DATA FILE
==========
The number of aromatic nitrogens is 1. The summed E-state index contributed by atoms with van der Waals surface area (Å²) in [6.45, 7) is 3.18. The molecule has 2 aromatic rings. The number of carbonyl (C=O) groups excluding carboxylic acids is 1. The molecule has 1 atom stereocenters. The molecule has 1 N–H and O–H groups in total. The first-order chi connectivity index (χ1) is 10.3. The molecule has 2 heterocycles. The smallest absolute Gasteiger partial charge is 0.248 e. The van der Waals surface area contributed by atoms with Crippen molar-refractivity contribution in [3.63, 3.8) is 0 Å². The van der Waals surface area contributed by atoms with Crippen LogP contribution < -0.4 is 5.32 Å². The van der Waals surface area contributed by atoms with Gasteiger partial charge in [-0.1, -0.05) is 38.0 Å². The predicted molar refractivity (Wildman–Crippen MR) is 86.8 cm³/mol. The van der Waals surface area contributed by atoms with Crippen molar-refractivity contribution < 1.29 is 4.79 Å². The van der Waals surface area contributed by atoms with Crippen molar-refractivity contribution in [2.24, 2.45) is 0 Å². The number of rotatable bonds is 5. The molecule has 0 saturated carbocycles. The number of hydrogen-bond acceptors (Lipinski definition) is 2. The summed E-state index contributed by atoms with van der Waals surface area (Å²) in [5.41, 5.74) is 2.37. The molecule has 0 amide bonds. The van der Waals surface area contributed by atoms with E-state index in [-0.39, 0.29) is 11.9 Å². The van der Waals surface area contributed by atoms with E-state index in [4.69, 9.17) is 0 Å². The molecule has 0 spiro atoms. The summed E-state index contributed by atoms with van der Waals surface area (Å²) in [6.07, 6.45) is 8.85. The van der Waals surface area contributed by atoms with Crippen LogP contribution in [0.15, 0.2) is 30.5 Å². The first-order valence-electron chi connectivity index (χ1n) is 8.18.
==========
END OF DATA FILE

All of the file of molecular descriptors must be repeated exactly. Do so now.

The number of aromatic nitrogens is 1. The summed E-state index contributed by atoms with van der Waals surface area (Å²) in [6.45, 7) is 3.18. The molecule has 2 aromatic rings. The number of carbonyl (C=O) groups excluding carboxylic acids is 1. The molecule has 1 atom stereocenters. The molecule has 1 N–H and O–H groups in total. The first-order chi connectivity index (χ1) is 10.3. The molecule has 2 heterocycles. The smallest absolute Gasteiger partial charge is 0.248 e. The van der Waals surface area contributed by atoms with Crippen molar-refractivity contribution in [3.63, 3.8) is 0 Å². The van der Waals surface area contributed by atoms with Crippen LogP contribution < -0.4 is 5.32 Å². The van der Waals surface area contributed by atoms with Gasteiger partial charge in [-0.1, -0.05) is 38.0 Å². The predicted molar refractivity (Wildman–Crippen MR) is 86.8 cm³/mol. The van der Waals surface area contributed by atoms with Crippen molar-refractivity contribution < 1.29 is 4.79 Å². The van der Waals surface area contributed by atoms with Crippen molar-refractivity contribution in [2.24, 2.45) is 0 Å². The number of rotatable bonds is 5. The molecule has 0 saturated carbocycles. The number of hydrogen-bond acceptors (Lipinski definition) is 2. The summed E-state index contributed by atoms with van der Waals surface area (Å²) in [5.41, 5.74) is 2.37. The molecule has 0 amide bonds. The van der Waals surface area contributed by atoms with E-state index in [-0.39, 0.29) is 11.9 Å². The van der Waals surface area contributed by atoms with E-state index in [4.69, 9.17) is 0 Å². The molecule has 0 spiro atoms. The summed E-state index contributed by atoms with van der Waals surface area (Å²) in [6.07, 6.45) is 8.85. The van der Waals surface area contributed by atoms with Crippen LogP contribution in [0.15, 0.2) is 30.5 Å². The first-order valence-electron chi connectivity index (χ1n) is 8.18.